Today in the Orthodox Church, we read the famous teaching from St. Luke’s Gospel about the beggar Lazarus and the rich man (Lk. 16:19-31). It is a difficult passage for we see a rich man in the torments of hell, begging for relief, pleading that his family be warned of their impending doom. Neither request is granted. It seems harsh and cruel. Where is God’s mercy?
We find God’s mercy at the beginning of the story. It says Lazarus was laid at the gate of the rich man. God saw this extravagantly wealthy man and said, “I want to save him.” God devised a plan, “I’ll have poor Lazarus lay at the rich man’s gate, so that he sees the poor state of his neighbor daily, so that he can learn to pity a suffering human.”
It was no accident that Lazarus was laid at this rich man’s gate. God knew that if the rich man could open his heart just a tiny bit, give alms just once – that little gap in his cold heart would create an opening for more of God’s love and grace to enter.
God is creative in his salvific ways. He doesn’t need much – just the tiniest speck of goodness, the littlest inclination to do something good, and He comes rushing in with His grace, beginning salvation in our hearts.
Every day the poor Lazarus laid near the rich man’s front door, wasting away, being harassed by animals, starving to death. And every day the rich man’s heart grew colder and further from God.
It’s as if God said, “If he will just show mercy one time, then I will have something to work with.” But the rich man refused. He remained absorbed in himself, his own cares, his luxuries, and he disdained the poor Lazarus at his door.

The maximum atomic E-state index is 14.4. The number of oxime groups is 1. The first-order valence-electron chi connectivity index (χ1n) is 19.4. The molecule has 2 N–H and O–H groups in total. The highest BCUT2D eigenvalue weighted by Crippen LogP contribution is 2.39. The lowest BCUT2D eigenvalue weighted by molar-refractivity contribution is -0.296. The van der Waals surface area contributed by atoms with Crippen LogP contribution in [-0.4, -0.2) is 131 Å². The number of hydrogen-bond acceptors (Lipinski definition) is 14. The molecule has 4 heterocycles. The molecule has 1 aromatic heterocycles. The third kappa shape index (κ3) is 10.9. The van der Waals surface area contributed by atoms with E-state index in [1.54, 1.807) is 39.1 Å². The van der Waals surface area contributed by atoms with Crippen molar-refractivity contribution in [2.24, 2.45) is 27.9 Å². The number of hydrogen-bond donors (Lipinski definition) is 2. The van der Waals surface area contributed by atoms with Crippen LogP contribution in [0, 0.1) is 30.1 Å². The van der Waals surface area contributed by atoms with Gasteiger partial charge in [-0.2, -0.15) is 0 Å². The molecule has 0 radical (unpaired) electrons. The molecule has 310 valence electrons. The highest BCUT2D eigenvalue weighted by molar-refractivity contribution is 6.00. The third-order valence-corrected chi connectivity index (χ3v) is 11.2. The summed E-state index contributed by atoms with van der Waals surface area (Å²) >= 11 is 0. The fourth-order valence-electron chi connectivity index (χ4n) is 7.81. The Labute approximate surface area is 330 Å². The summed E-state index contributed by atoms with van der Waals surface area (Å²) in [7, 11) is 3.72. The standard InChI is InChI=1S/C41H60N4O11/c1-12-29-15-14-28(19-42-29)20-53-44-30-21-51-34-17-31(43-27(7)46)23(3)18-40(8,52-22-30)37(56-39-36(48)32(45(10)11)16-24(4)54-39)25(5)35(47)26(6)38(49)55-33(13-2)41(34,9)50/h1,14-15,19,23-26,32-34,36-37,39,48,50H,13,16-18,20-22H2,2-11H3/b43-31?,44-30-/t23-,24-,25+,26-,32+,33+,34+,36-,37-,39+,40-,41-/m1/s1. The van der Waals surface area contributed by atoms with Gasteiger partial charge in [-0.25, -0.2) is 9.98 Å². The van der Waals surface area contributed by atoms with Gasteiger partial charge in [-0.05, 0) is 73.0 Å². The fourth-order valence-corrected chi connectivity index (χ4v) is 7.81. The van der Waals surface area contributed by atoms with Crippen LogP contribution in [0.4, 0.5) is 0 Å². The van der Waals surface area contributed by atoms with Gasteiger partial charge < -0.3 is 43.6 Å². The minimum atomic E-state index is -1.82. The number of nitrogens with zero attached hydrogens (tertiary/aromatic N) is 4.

Even after the rich man’s death, there is no change of heart. He does not regret his lack of mercy but begins demanding that Lazarus serve him, bringing him water while he burns in hell. When that doesn’t work, he again demands the service of Lazarus, that he be sent to warn the rich man’s family.
Even in hell, the rich man views himself as superior to Lazarus. His heart has not changed in torments, he simply longs for his old luxuries and comfort. And, I must add, when we view others as lower than us, we are in an upside down, hellish state like the rich man.
I read these things and must ask myself sobering questions: who or what is the Lazarus that God has sent into my life? What people, situations, or circumstances have been sent my way to get me out of my own head, to get me to pay attention to the needs of others? Who rubs me the “wrong” way in order to get me to see that I am the one who is wrong, that I am living upside down with my head in hell?
God is creatively working out the salvation of each one of us, putting all the pieces in place, masterfully orchestrating the whole thing. But am I paying attention? Do I see my brother Lazarus in my life, whatever that might look like, or am I too absorbed in myself to notice?